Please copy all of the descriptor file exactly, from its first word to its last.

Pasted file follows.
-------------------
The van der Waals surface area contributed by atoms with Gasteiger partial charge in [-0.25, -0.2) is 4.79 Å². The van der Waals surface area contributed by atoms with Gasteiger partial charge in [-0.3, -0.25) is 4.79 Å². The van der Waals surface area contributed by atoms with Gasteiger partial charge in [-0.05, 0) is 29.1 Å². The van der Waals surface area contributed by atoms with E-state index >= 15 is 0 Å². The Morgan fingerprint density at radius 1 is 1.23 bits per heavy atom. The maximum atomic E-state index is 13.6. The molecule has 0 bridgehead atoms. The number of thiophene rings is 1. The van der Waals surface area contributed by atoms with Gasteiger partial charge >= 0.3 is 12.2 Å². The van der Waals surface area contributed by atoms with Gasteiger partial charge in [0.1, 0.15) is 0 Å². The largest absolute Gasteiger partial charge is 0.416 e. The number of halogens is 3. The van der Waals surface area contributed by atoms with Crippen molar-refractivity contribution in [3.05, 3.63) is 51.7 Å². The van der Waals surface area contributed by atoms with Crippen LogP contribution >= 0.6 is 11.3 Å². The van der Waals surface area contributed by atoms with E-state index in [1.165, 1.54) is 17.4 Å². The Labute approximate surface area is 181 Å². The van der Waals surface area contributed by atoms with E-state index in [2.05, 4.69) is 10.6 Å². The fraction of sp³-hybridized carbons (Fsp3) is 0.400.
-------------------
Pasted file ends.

The van der Waals surface area contributed by atoms with Gasteiger partial charge in [-0.25, -0.2) is 4.79 Å². The van der Waals surface area contributed by atoms with Gasteiger partial charge in [-0.3, -0.25) is 4.79 Å². The van der Waals surface area contributed by atoms with Gasteiger partial charge in [-0.05, 0) is 29.1 Å². The van der Waals surface area contributed by atoms with E-state index >= 15 is 0 Å². The Morgan fingerprint density at radius 1 is 1.23 bits per heavy atom. The maximum atomic E-state index is 13.6. The molecule has 0 bridgehead atoms. The number of thiophene rings is 1. The van der Waals surface area contributed by atoms with Gasteiger partial charge >= 0.3 is 12.2 Å². The van der Waals surface area contributed by atoms with Gasteiger partial charge in [0.1, 0.15) is 0 Å². The largest absolute Gasteiger partial charge is 0.416 e. The number of halogens is 3. The van der Waals surface area contributed by atoms with Crippen molar-refractivity contribution in [3.05, 3.63) is 51.7 Å². The van der Waals surface area contributed by atoms with Crippen LogP contribution >= 0.6 is 11.3 Å². The van der Waals surface area contributed by atoms with E-state index in [1.165, 1.54) is 17.4 Å². The Labute approximate surface area is 181 Å². The van der Waals surface area contributed by atoms with E-state index in [2.05, 4.69) is 10.6 Å². The fraction of sp³-hybridized carbons (Fsp3) is 0.400.